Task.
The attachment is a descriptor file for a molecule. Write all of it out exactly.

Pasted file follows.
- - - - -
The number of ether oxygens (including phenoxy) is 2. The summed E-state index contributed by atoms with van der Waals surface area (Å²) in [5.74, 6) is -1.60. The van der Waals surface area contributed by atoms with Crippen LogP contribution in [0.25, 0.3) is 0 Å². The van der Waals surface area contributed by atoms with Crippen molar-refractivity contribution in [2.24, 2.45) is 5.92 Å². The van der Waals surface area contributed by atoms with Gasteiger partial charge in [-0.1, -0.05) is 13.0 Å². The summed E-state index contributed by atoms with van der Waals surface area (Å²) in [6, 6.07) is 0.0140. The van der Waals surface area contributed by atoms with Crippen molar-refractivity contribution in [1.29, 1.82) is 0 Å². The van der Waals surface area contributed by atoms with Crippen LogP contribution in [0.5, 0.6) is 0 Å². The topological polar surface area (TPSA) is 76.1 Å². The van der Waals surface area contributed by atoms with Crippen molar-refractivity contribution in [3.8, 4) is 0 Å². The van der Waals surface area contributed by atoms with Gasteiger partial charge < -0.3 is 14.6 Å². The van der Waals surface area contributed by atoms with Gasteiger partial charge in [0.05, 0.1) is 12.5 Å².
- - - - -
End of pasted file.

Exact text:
The number of ether oxygens (including phenoxy) is 2. The summed E-state index contributed by atoms with van der Waals surface area (Å²) in [5.74, 6) is -1.60. The van der Waals surface area contributed by atoms with Crippen LogP contribution in [0.25, 0.3) is 0 Å². The van der Waals surface area contributed by atoms with Crippen molar-refractivity contribution in [2.24, 2.45) is 5.92 Å². The van der Waals surface area contributed by atoms with Gasteiger partial charge in [-0.1, -0.05) is 13.0 Å². The summed E-state index contributed by atoms with van der Waals surface area (Å²) in [6, 6.07) is 0.0140. The van der Waals surface area contributed by atoms with Crippen molar-refractivity contribution in [1.29, 1.82) is 0 Å². The van der Waals surface area contributed by atoms with Crippen LogP contribution in [0.5, 0.6) is 0 Å². The topological polar surface area (TPSA) is 76.1 Å². The van der Waals surface area contributed by atoms with Crippen molar-refractivity contribution in [3.8, 4) is 0 Å². The van der Waals surface area contributed by atoms with Gasteiger partial charge < -0.3 is 14.6 Å². The van der Waals surface area contributed by atoms with Gasteiger partial charge in [0.05, 0.1) is 12.5 Å².